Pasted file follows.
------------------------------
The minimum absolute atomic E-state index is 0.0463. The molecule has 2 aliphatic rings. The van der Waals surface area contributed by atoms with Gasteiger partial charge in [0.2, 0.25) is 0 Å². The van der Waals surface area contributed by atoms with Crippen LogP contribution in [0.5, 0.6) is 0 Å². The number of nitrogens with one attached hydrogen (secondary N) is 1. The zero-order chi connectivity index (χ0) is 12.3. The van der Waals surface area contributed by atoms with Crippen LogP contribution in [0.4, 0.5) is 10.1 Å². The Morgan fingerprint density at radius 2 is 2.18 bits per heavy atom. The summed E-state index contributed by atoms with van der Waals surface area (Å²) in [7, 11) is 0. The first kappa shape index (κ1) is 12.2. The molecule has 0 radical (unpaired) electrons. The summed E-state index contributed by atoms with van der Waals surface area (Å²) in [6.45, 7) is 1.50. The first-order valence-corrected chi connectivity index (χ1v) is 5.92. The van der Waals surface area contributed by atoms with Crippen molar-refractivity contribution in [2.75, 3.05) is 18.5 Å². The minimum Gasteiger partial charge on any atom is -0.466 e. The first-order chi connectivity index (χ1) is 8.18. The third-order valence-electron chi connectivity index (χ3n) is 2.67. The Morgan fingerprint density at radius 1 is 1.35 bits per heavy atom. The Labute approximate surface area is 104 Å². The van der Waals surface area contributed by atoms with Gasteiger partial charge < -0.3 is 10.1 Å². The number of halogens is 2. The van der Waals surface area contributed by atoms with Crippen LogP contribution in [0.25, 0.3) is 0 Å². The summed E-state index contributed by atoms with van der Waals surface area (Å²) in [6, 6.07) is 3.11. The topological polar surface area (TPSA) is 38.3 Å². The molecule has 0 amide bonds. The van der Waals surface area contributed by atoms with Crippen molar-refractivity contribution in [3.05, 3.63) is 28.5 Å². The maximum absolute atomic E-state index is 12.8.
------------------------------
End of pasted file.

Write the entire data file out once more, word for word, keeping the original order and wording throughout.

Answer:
The minimum absolute atomic E-state index is 0.0463. The molecule has 2 aliphatic rings. The van der Waals surface area contributed by atoms with Gasteiger partial charge in [0.2, 0.25) is 0 Å². The van der Waals surface area contributed by atoms with Crippen LogP contribution in [0.5, 0.6) is 0 Å². The number of nitrogens with one attached hydrogen (secondary N) is 1. The zero-order chi connectivity index (χ0) is 12.3. The van der Waals surface area contributed by atoms with Crippen LogP contribution in [0.4, 0.5) is 10.1 Å². The Morgan fingerprint density at radius 2 is 2.18 bits per heavy atom. The summed E-state index contributed by atoms with van der Waals surface area (Å²) in [7, 11) is 0. The first kappa shape index (κ1) is 12.2. The molecule has 0 radical (unpaired) electrons. The summed E-state index contributed by atoms with van der Waals surface area (Å²) in [6.45, 7) is 1.50. The first-order valence-corrected chi connectivity index (χ1v) is 5.92. The van der Waals surface area contributed by atoms with Crippen molar-refractivity contribution in [2.75, 3.05) is 18.5 Å². The minimum Gasteiger partial charge on any atom is -0.466 e. The first-order chi connectivity index (χ1) is 8.18. The third-order valence-electron chi connectivity index (χ3n) is 2.67. The Morgan fingerprint density at radius 1 is 1.35 bits per heavy atom. The Labute approximate surface area is 104 Å². The van der Waals surface area contributed by atoms with Gasteiger partial charge < -0.3 is 10.1 Å². The number of halogens is 2. The van der Waals surface area contributed by atoms with Crippen LogP contribution in [0.25, 0.3) is 0 Å². The summed E-state index contributed by atoms with van der Waals surface area (Å²) in [6, 6.07) is 3.11. The topological polar surface area (TPSA) is 38.3 Å². The molecule has 0 amide bonds. The van der Waals surface area contributed by atoms with Crippen molar-refractivity contribution in [3.05, 3.63) is 28.5 Å². The maximum absolute atomic E-state index is 12.8.